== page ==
Recent research has examined the role of H. lupulus on cancer prevention. Songsan (1990) used spectral methods to establish the structures of isoxanthohumol, xanthohumaol, and two new chalcone derivatives 3-(isoprenyl)-2,4-dihydroxy-4, 6- dimethyoxychalcone and 2,6 dimethyoxy-4,4-dihydroxychalcone. In 1998, xanthohumol was shown to inhibit the activity of the enzyme cytochrome P450, a component in the activation of the uncontrolled division of cancer cells (Anon. 1998). This research, conducted by Buh!er (1999) looked at the effects of the flavonoids and chalcones of hops on cancer chemoprevention and cancer chemotherapy. A study by Yasukawa (1995) looked at the effects of another compound in hops: humulon, on tumor promotion. It was shown that humulon inhibited 12-O-tetradecanoylphorbol-13-acetate (TPA) induced inflammation (Yasukawa 1995). Humulon also had a pronounced inhibition of the tumor promoting factor of TPA on the growth of mouse skin tumors that had been activated by 7, 12-dimethylbenz[a]anthracene (Yasukawa 1995).

It is evident that more research needs to be conducted before proven medicinal significance of H. lupulus can be claimed. Clearly, the emphasis of the research will be on cancer prevention. And in this era, with the discovery of compounds such as Vincristine and Vinblastine in Vinca roseus, the possibility may not be so unrealistic.

Other Uses:

Dye; Essential; Fibre; Paper.

A fine brown dye is obtained from the leaves and flower heads. An essential oil from the female fruiting heads is used in perfumery. Average yields are 0.4 – 0.5%. Extracts of the plant are used in Europe in skin creams and lotions for their alleged skin-softening properties. A fibre is obtained from the stems. Similar to hemp (Cannabis sativa) but not as strong, it is used to make a coarse kind of cloth. It is sometimes used for filler material in corrugated paper or board products, but is unsuited for corrugated paper because of low pulp yield and high chemical requirement, or for production of high-grade pulp for speciality paper. The fibre is very durable but it is difficult to separate, the stems need to be soaked beforehand for a whole winter. A paper can also be made from the fibre, the stems are harvested in the autumn, the leaves removed and the stems steamed until the fibres can be removed. The fibre is cooked for 2 hours with lye and then hand pounded with mallets or ball milled for 2½ hours. The paper is brown in colour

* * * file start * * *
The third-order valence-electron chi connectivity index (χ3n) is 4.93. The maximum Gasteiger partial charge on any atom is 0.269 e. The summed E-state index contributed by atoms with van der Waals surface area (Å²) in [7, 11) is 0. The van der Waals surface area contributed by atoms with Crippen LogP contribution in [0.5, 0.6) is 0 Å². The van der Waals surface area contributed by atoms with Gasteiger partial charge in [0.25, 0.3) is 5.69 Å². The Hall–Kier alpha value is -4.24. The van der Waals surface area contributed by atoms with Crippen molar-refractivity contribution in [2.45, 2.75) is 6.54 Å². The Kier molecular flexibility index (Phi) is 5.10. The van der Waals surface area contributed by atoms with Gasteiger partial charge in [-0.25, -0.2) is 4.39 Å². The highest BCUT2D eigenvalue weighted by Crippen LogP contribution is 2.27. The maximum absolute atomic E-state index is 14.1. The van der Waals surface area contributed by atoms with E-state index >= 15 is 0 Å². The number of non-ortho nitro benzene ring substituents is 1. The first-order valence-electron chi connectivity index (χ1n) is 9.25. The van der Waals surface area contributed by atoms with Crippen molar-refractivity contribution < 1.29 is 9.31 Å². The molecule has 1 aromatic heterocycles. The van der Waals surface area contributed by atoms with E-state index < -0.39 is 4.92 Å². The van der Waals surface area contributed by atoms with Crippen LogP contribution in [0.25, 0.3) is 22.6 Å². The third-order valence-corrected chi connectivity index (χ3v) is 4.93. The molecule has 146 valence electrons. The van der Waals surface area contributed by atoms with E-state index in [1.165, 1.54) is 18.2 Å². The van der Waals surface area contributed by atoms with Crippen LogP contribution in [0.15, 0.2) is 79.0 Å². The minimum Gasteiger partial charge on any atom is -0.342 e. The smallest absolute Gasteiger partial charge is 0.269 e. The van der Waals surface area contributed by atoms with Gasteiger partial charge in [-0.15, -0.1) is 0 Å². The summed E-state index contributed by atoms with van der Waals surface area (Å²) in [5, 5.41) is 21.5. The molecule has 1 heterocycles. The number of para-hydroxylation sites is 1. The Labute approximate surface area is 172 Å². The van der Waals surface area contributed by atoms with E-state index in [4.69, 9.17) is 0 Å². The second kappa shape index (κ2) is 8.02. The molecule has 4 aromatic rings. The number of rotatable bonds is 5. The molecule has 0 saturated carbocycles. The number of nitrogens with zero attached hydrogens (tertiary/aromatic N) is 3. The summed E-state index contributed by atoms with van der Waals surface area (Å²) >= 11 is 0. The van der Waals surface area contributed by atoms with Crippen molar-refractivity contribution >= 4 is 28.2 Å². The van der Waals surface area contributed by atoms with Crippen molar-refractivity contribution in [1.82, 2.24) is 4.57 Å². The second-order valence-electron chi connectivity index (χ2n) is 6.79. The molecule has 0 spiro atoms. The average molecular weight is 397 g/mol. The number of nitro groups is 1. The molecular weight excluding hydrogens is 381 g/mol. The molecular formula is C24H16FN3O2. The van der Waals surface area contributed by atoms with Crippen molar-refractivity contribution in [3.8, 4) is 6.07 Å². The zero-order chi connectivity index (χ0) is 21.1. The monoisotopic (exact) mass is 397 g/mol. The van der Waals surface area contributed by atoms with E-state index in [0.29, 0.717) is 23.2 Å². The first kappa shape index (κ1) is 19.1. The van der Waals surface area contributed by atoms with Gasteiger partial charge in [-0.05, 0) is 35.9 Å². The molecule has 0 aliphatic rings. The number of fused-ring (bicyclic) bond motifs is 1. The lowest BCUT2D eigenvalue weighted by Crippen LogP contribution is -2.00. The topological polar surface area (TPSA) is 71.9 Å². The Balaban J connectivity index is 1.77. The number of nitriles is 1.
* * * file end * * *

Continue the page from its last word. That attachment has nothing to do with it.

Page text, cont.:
The species is a main ingredient of many beers, and as such is widely cultivated for use by the brewing industry . The fragrant flower cones (hops) impart bitterness and flavor, and also have preservative qualities. The extract is antimicrobial, which makes it useful for making natural deodorant. Hops also contain the potent phytoestrogen, 8-prenylnaringenin, that may have a relative binding affinity to estrogen receptors. Hop also contains myrcene, humulene, xanthohumol, myrcenol, linalool, tannins, and resin.

Known Hazards:  Skin contact with the plant causes dermatitis in sensitive people. Hops dermatitis has long been recognized. Not only hands and face, but legs have suffered purpuric eruptions due to hop picking. Although only 1 in 3,000 workers is estimated to be treated, one in 30 are believed to suffer dermatitis. Dislodged hairs from the plant can irritate the eyes. Sedative effect may worsen depression. Avoid during pregnancy (due to antispasmodic action on uterus). Avoid with breast, uterine and cervical cancers

Disclaimer : The information presented herein is intended for educational purposes only. Individual results may vary, and before using any supplement, it is always advisable to consult with your own health care provider

Resources:
http://en.wikipedia.org/wiki/Humulus_lupulus
http://klemow.wilkes.edu/Humulus.html
http://www.piam.com/mms_garden/plants.html
http://www.pfaf.org/user/Plant.aspx?LatinName=Humulus+lupulus